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Roundtable: Early Season Surprises, B1G Coach of the Year Race, and Wisconsin

The BT Powerhouse staffers give their early season surprises, frontrunner for B1G Coach of the Year, and explain Wisconsin's three-game losing streak.

Mike McGinnis

The first several weeks of conference play have provided a lot of great action and some big upsets. Take a look at our staffers' early season surprises, frontrunner for B1G Coach of the Year, as well as their explanations for Wisconsin's three-game losing streak.

1. What has been the biggest surprise to this point in conference play, besides Ohio State?

Aaron Yorke - It's Michigan right? Having this much success without Mitch McGary is shocking when you consider how worried we were about the Wolverines back in December. However, Jon Horford and Jordan Morgan are filling in adequately as pick-and-rollers while Nik Stauskas has made the transition to star player. Glenn Robinson isn't far behind with the way he's improved his midrange game, and the team has plenty of depth to speak of with Derrick Walton, Spike Albrecht, and Zak Irvin playing well off the bench.

Jeremy Michael Haynes - Michigan has certainly been surprisingly successful without McGary, who I thought would be the big key to their offense, but for my money it's Minnesota. The Golden Gophers were up and down in non-conference play, but escaped with just one bad loss to Arkansas. To this point in conference play, they've only gotten in one big hole on the road against Iowa. Richard Pitino has remade this team on the fly and the players are responding to him. I wouldn't be surprised to see the Golden Gophers win 5 or 6 of their next 7 games.

Drew Hamm - Yo, this is a no brainer. Northwestern having three conference wins and being tied with Ohio State is clearly the biggest surprise so far in conference play. I mean, did you watch any of Northwestern's non-conference games? They were as ugly as the opening ceremony get-ups for the USA (TOPICAL!). But, in their three conference victories Drew Crawford has exhibited his Senior Leadership Skills with an average of 16.3 ppg and Tre Demps has been blisteringly hot coming off the bench, averaging 15 ppg in those same three conference wins. The second biggest surprise has been the amount of beer I've consumed while watching Wisconsin games (jk, everyone knew it would be a lot).

Thomas Beindit - The key word in this question is "conference."  This essentially implies that we are comparing the team's performance in conference play to what we already saw in non-conference play.  The clear choice here is Northwestern.  Michigan is a logical choice considering their improved play, but if you actually look at what they did in non-conference, it was not like they were a bad team, they just had a pretty tough schedule.  On the other hand, Northwestern struggled against really, really bad teams.  Losing to DePaul at home is an embarrassing loss.  What is amazing is that they already have 3 conference wins.  Who can honestly say that they saw that coming not only in January, but during the entire year?  Collins has done a great job at moving forward with that team and maybe they can even make the CBI.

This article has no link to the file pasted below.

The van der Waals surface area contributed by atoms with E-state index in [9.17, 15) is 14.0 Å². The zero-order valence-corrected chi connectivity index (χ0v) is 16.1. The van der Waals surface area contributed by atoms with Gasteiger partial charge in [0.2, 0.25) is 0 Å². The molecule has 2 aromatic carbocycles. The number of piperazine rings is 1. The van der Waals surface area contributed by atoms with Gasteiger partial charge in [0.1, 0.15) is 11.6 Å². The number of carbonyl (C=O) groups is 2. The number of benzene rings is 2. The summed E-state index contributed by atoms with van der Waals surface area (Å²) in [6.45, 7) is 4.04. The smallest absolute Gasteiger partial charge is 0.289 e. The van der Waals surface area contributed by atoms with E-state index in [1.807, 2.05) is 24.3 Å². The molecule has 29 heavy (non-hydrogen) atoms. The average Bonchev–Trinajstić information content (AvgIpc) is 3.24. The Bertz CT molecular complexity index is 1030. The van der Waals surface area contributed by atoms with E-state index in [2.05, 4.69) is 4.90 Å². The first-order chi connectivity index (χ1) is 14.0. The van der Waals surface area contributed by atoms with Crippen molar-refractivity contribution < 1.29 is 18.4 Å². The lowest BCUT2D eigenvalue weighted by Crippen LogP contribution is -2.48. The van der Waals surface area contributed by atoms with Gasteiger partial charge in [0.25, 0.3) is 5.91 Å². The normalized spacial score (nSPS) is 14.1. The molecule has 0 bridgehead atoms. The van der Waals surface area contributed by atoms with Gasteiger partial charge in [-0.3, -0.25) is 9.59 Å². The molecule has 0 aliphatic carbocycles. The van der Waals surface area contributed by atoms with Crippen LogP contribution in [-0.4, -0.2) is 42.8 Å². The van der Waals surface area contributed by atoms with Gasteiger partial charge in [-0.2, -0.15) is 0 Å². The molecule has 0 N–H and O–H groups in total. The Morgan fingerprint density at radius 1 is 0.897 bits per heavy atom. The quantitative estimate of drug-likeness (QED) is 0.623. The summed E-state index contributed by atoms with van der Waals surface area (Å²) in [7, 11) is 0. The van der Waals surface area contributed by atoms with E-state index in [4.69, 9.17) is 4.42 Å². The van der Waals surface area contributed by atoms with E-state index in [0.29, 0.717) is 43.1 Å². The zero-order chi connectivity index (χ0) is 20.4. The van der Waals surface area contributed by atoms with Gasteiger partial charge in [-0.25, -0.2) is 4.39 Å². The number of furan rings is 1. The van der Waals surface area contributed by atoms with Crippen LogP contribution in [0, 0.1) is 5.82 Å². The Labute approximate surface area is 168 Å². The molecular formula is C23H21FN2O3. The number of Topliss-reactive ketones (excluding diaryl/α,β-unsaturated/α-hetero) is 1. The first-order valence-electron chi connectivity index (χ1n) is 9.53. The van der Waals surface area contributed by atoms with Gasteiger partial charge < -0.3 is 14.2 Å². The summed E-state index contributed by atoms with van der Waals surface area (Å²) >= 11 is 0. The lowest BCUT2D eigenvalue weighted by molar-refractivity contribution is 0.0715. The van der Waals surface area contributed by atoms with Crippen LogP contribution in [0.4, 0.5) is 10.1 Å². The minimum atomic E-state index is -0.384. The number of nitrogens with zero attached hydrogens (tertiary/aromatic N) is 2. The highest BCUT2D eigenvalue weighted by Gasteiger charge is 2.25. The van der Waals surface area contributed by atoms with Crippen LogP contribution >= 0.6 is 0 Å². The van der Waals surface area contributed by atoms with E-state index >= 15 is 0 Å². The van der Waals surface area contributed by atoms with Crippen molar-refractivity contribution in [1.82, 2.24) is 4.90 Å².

Jason Dorow - Two teams have stood out in particular in conference play: Michigan and Northwestern. After the loss of Mitch McGary, very few would have picked Michigan to start 6-0 in conference, which included wins against Iowa and Wisconsin. Northwestern has been slightly more surprising though. A team that was slotted for last in the conference with perhaps no B1G wins has won three of its first seven. The ‘Cats are still the least talented team in the conference, yet they stand tied for 7th in the Big Ten.

Clayton Tinkle - If it's biggest surprise overall, Minnesota has my vote. Since we're regulated to conference play, I think it goes to Northwestern. The Wildcats got thumped in non-conference play by the likes of Illinois State, DePaul and a Stanford team whose record was padded by an easier non-conference slate. I think we all expected the Wildcats to be a bottom-dweller after that start and not in a position to possibly make a Cinderella run to March. We'll learn a lot about Northwestern in the coming week. Two top-ten opponents are slated as they host Iowa Saturday and travel to the Kohl Center to take on the struggling Badgers. If the ‘Cats can pull off one of those wins, they'll still be exceeding expectations of nearly everyone.

2. Who is the frontrunner for B1G coach of the year?

Chris Kay- It has to be John Beilein or Fran McCaffery. Both have great supporting arguments for the award, but I'm going to lean Beilein. He lost his PG to the draft, has one of the youngest teams in the B1G and then lost his projected first rounder in Mitch McGary to injury. Some of the credit has to go to players like Stauskas and Levert, but you have to think that Beilein's job of mentoring them and improving them as players is part of why they're doing so great. If someone were to ask you where Michigan would be without McGary I think the consensus would say middle of the pack in the B1G, not at the top.

Aaron Yorke - If it was up to me, I would probably give the award to Tom Izzo every year, but as for who has the best chance to win this year, I would say Fran McCaffery. He's built up his Iowa team from zeroes to heroes in seemingly no time at all, and he's going to get a lot of credit for being a fiery guy and playing a deep rotation. John Beilein arguably deserves the award just as much, but he's going to get less credit than McCaffery because of Michigan making the NCAA final last season. Sure, Beilein is working with essentially a whole new team without Trey Burke or Mitch McGary, but sometimes voters fail to realize such things.

Jeremy Michael Haynes - I love what Fran McCaffery has accomplished with his team. Iowa has talent that needed development, not the ready made stars that some of the coaches around the league have been lucky enough to attract. But I'm going to have to go with John Beilein. His team is young, they've lost players throughout the course of the season, and they survived a bumpy non-conference finish. Now they're 6-0 in the Big Ten and have an unusually good chance to win in East Lansing due to some of the injuries Michigan State will be dealing with. Beilein has done a fantastic job finding another route to create offense in the absence of McGary and his team has improved over the course of the year. I think he's out in front.